IdU was administered as a single i.p. injection to pregnant dams carrying E14 mice at 07:00 h. This was followed by sequential i.p. administrations of BrdU every 3 h from 09:00 to 24:00 h corresponding to an interval longer than TC – TS (‘birth hour method’: Takahashi et al., 1996a,b). This design identifies a cohort of cells that were in S-phase between 07:00 and 09:00 h and that exited the cell cycle following the S-phase. The cohort is labeled only with IdU (Fig. 3C). Since we count only IdU-only labeled cells, the cells that reenter S-phase (rather than exiting the cell cycle) ‘disappear’, as they will be double-labeled with BrdU and IdU (Fig. 3C).

Figure 3.

Effect of p27Kip1 overexpression on cell output. Micrographs of 4 μm thick coronal sections through the heads of embryonic day 14 wild-type (WT, A) and double transgenic (DT, B) littermates taken from approximately the mid-hemisphere level and processed for iododeoxyuridine (IdU) and bromodeoxyuridine (BrdU) immunohistochemistry. A higher magnification view (C) illustrates the IdU-only labeled cells (solid arrowheads, blue cells) and BrdU-labeled cells (open arrowheads, blue/brown cells), which can be reliably distinguished and counted in these preparations. The labeled cells are distributed throughout the telencephalic neuroepithelium and demarcate it from the marginal zones, which contain only unlabeled cells. Histological appearance of the cerebral wall was similar in the WT and DT mice (compare A to B). The IdU-only labeled cells were counted in the ventricular zone (VZ) of the cerebral wall at two regions along the medial-lateral axis, the medial and lateral cortical zones (MCZ and LCZ, respectively). These cells are referred to as Q-fraction or Q cells. The distribution of the Q cells in the VZ and the intermediate zone (IZ) of the cerebral wall was similar in the WT and DT littermates both in the MCZ (D) and the LCZ (E) suggesting that the rates of cell exit from the VZ and migration through the IZ were not influenced by the p27Kip1 overexpression. Scale bars in A and B = 100 μm, in C = 10 μm.

Figure 3.

Effect of p27Kip1 overexpression on cell output. Micrographs of 4 μm thick coronal sections through the heads of embryonic day 14 wild-type (WT, A) and double transgenic (DT, B) littermates taken from approximately the mid-hemisphere level and processed for iododeoxyuridine (IdU) and bromodeoxyuridine (BrdU) immunohistochemistry. A higher magnification view (C) illustrates the IdU-only labeled cells (solid arrowheads, blue cells) and BrdU-labeled cells (open arrowheads, blue/brown cells), which can be reliably distinguished and counted in these preparations. The labeled cells are distributed throughout the telencephalic neuroepithelium and demarcate it from the marginal zones, which contain only unlabeled cells. Histological appearance of the cerebral wall was similar in the WT and DT mice (compare A to B). The IdU-only labeled cells were counted in the ventricular zone (VZ) of the cerebral wall at two regions along the medial-lateral axis, the medial and lateral cortical zones (MCZ and LCZ, respectively). These cells are referred to as Q-fraction or Q cells. The distribution of the Q cells in the VZ and the intermediate zone (IZ) of the cerebral wall was similar in the WT and DT littermates both in the MCZ (D) and the LCZ (E) suggesting that the rates of cell exit from the VZ and migration through the IZ were not influenced by the p27Kip1 overexpression. Scale bars in A and B = 100 μm, in C = 10 μm.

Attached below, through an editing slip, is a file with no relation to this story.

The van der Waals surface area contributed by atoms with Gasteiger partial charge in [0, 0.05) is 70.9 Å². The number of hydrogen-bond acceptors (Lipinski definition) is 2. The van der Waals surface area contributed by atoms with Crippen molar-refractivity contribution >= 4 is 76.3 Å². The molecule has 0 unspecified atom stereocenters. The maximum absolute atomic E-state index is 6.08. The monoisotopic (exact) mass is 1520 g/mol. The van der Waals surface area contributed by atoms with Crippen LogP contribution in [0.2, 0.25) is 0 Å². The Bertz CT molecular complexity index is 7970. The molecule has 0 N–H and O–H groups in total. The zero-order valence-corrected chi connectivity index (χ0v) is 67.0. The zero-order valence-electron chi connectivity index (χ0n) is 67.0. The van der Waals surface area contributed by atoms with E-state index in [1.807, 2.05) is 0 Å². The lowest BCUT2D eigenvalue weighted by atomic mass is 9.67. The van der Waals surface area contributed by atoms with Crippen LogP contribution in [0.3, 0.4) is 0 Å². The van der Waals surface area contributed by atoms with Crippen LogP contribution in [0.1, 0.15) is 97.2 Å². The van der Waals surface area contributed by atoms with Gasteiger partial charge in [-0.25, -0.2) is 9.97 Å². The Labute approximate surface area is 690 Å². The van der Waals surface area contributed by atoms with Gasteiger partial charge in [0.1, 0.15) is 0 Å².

Identification of a Cohort of cells that Exited the Cell Cycle on E14 in the P21 Cortex (Fig. 1E)

The design is identical to that for NQ estimation (Fig. 1D) except that the 2 h cohort of IdU-only labeled cells is examined in the cerebral cortex on P21 (Fig. 4D,E) (Takahashi et al., 1999).

Figure 4.

Effect of p27Kip1 overexpression on laminar fate of neocortical neurons. Effects of p27Kip1 overexpression during the embryonic period on the gross appearance of the brain, cytoarchitecture of the neocortex and laminar fates of cells generated on embryonic day 14 (E14) examined at postnatal day 21 (P21). The brains of wild-type (WT) and double transgenic (DT) mice appear similar in size and shape at P21 (A). B and C are micrographs of 4 μm thick coronal sections through field 1 (B) and field 40 (C) of WT and DT mice stained with basic fuchsin to reveal cortical lamination. The cytoarchitecture of fields 1 and 40 is preserved in the DT mice. However, the thickness of the cortical gray matter is reduced dramatically in the DT mouse in field 1 compared to the WT littermates (B). The thickness of the gray matter in field 40 is similar in the DT and WT mice (C). The reduction in the thickness of field 1 is caused mainly by a marked reduction in the thickness of SG layers (layers II/III and IV; B). The thickness of IG layers (layers V and VI) is similar in the DT and WT littermates in fields 1 and 40 (B, C). Micrographs of 4 μm thick coronal sections through field 1 of P21 WT and DT littermates processed for iododeoxyuridine (IdU) and bromodeoxyuridine (BrdU) immunohistochemistry. At higher magnification (box insert), IdU-only (blue labeled) cells are readily distinguished from cells labeled with BrdU (brown containing). (D). Quantitative analysis of the distribution of the IdU-only labeled cells (i.e. cells that exited the cell cycle on E14) in field 1 at P21 (E) revealed that the majority of the cells was distributed in the IG layers in the WT cortex (blue line) and in the SG layers in the DT cortex (red line) at P21. Thus, layer destination of cells generated on E14 was shifted toward the SG layers in the DT mice. ML = molecular layer (layer I). Scale bar in A = 5 mm; BD = 100 μm.